“I was in a state of shock. It was really very difficult to comprehend,” Adam Sergiwa, 60, told NBC News about learning the news of his sister’s disappearance.
Adam Sergiwa, who lives in La Porte, Indiana, said he received a text message on July 17 from one of his nephews in Libya explaining that his sister had been taken from the family’s home in the middle of the night. The politician’s husband and one other family member were shot in the legs during the abduction.
No one has yet claimed responsibility nor demanded a ransom, but Adam Sergiwa said a threatening message was spray-painted on his sister’s house: “don’t cross the line of the army.”
The family suspects the Libyan National Army to be behind the attacks because Seham Sergiwa was openly critical of the militia. The mother of five had spoken against the army’s recent siege on Tripoli in an interview with Egypt-based media the day before she was kidnapped, Adam Sergiwa explained.
“She was very vocal and very critical,” he said. “She believed in a peaceful solution for the crisis.”
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The Libyan House of Representatives also blamed Haftar for Sergiwa's abduction and called on the international community to help secure her release.
"We hereby hold the rebel Khalifa Haftar fully responsible, legally and morally, for the abduction of Ms. Sirgiwa and for jeopardizing her life," the house said in a statement, but offered no evidence to back its claim.
If the family’s and lawmakers' suspicions are correct, the kidnapping signals the extreme degree of authoritarianism embodied by the Libyan National Army and forebodes escalating conflict in the country, experts say. Haftar’s militia is allied with the House of Representatives in the eastern part of the country, including the city of Benghazi.
“It’s an indication of further things to come should others step out of line,” Tim Eaton, a Middle East and North Africa researcher at the London-based think tank Chatham House.
The country has been divided since 2011 when the late dictator Moammar Gadhafi was toppled in the Arab Spring.
Haftar had been living in exile for two decades in the United States but returned to Libya following Gadhafi’s fall. His militia, which rejects the United Nations and U.S.-backed government in Tripoli, has been leading an attack on the city since April. His militia receives support from Egypt, the United Arab Emirates and reportedly Saudi Arabia.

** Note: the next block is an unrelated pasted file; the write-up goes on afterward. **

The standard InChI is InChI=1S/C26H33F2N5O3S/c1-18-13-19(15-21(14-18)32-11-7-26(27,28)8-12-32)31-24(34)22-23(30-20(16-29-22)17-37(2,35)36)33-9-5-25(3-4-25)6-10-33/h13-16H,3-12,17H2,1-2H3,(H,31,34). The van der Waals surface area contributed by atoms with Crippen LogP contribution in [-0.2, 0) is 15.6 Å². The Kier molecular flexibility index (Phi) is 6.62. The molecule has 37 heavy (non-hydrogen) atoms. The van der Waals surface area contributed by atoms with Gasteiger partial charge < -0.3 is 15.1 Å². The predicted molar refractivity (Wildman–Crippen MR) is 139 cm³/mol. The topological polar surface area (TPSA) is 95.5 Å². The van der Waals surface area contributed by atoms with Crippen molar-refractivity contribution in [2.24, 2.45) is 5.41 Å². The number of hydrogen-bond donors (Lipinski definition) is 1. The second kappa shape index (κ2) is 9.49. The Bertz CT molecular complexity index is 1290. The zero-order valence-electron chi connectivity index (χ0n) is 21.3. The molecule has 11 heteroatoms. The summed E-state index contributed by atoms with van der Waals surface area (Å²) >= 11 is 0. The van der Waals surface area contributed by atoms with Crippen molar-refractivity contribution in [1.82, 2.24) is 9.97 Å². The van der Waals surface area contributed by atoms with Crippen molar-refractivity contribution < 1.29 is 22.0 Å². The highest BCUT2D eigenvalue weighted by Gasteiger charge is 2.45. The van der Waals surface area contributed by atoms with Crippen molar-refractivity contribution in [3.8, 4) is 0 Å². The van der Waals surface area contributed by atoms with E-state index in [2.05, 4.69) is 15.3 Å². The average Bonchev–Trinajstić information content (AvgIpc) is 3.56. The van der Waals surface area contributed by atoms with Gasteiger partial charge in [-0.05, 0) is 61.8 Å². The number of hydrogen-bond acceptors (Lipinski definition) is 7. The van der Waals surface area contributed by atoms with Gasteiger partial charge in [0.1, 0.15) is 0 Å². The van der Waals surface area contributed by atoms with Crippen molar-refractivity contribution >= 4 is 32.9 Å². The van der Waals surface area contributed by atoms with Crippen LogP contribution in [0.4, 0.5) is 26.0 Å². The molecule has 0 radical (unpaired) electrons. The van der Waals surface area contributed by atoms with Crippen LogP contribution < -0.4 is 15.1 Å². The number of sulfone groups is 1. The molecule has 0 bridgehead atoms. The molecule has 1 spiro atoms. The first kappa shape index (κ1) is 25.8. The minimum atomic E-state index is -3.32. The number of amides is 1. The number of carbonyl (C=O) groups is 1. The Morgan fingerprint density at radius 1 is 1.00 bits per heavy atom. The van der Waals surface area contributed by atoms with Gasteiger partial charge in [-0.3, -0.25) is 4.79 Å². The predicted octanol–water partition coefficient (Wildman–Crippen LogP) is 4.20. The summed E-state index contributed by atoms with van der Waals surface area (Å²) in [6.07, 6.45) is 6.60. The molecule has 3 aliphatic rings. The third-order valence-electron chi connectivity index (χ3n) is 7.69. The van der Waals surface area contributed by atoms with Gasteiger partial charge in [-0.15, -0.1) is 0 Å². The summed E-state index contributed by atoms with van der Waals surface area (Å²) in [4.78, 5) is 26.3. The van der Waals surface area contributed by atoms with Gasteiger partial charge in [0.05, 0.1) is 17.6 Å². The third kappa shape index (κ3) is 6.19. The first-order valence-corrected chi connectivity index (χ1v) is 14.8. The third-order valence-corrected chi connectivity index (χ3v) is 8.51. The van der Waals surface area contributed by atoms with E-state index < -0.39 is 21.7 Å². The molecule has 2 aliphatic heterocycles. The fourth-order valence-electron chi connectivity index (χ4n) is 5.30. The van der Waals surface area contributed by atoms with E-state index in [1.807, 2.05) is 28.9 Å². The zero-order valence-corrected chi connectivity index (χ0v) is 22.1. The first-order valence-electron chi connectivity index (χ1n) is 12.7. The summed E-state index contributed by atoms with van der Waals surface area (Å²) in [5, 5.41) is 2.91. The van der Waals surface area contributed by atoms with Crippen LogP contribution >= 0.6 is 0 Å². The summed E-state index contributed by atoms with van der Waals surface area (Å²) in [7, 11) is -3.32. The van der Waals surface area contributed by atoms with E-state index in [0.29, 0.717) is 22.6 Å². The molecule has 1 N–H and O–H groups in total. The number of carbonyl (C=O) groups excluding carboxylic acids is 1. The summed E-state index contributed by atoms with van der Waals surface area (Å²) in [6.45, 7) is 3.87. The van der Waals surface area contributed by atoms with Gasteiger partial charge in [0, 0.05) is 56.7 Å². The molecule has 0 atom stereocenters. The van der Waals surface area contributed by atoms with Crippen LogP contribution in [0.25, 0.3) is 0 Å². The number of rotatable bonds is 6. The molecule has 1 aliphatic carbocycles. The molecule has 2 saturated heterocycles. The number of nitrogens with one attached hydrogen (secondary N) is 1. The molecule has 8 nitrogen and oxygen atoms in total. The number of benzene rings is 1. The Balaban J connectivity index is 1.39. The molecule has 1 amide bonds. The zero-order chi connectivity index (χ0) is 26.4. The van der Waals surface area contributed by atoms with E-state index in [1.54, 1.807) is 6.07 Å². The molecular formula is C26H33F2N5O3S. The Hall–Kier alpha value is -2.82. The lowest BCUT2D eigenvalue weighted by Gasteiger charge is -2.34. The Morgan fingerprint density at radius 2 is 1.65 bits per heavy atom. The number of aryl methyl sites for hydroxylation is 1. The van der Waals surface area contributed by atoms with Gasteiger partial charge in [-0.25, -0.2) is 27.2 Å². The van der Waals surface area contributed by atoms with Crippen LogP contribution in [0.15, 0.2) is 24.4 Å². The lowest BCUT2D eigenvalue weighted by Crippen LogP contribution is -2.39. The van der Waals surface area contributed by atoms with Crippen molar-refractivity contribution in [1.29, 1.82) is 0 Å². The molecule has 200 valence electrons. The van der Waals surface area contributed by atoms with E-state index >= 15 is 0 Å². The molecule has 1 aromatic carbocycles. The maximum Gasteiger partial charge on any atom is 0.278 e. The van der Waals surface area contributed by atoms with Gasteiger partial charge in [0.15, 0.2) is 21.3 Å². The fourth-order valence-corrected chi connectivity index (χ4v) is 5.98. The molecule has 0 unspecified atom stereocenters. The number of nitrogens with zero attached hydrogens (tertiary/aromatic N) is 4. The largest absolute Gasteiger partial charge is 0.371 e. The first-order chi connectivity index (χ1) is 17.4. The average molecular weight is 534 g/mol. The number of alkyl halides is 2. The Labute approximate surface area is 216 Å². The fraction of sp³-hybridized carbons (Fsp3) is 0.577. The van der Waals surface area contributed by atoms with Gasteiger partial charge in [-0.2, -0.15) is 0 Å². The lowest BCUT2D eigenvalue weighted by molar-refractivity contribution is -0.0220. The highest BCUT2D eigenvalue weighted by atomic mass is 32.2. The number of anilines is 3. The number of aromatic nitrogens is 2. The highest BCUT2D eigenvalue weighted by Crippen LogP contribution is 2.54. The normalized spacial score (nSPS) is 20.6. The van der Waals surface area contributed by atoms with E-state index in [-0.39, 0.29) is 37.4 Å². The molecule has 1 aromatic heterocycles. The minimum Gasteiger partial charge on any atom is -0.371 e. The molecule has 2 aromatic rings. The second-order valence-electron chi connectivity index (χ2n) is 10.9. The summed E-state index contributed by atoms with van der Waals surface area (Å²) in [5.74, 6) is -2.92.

Haftar’s opponents have offered that he could retain control over Benghazi and other areas under the condition that he subject himself to civilian oversight, such as the House of Representatives, Eaton explained.
But the kidnapping is a reminder that he has continuously rejected political authority, Eaton said. “His behavior indicates that he believes in military solutions.”
Adam Sergiwa said family members and neighbors who witnessed last week's attack have told him the roughly 20 to 25 perpetrators who stormed the house clearly appeared to be members of a battalion of the militia that is led by Haftar's son. The two relatives who were injured are recovering, but Adam Sergiwa said family members in Libya have been denied visitation by the local hospital without explanation.
Seham Sergiwa’s disappearance also signals the declining rights of women who had fought to carve out a role in the public sphere during the Arab Spring, said Inga Trauthig, a research fellow at the International Centre for the Study of Radicalisation and Political Violence at King's College London.
“The initially peaceful protests turned into an armed confrontation, and with this, women were continuously pushed to the margins,” she said.
The "silencing" of women was noted by the United Nations in its condemnation of the politician's disappearance, despite the House of Representatives not being recognized as the formal political body governing the country.
“Enforced disappearance, unlawful arrest and abduction based on political views or affiliations constitute a serious blow to the rule of law and blatant violations of international humanitarian and human rights law,” the U.N. said in a statement, calling on local authorities to investigate. “Silencing the voices of women in decision-making position will not be tolerated.”
Seham Sergiwa has long been an outspoken advocate for women’s rights, calling for action against widespread rape being carried out as an instrument of war, explained Nicole Sergiwa, the politician’s niece who lives in Chicago. Her aunt became involved in politics hoping to steer the country in a more progressive and peaceful direction.
“It really frightens me that a bright voice in Libya has been effectively silenced now from continuing her pro-democracy, feminist work,” Nicole Sergiwa said, adding the family remains hopeful she will be released.
“She is a face for women in Libya, a face for democracy and if she’s not there for people to look up to, then that is a dark day.”
Linda Givetash is a reporter based in London. She previously worked for The Canadian Press in Vancouver and Nation Media in Uganda.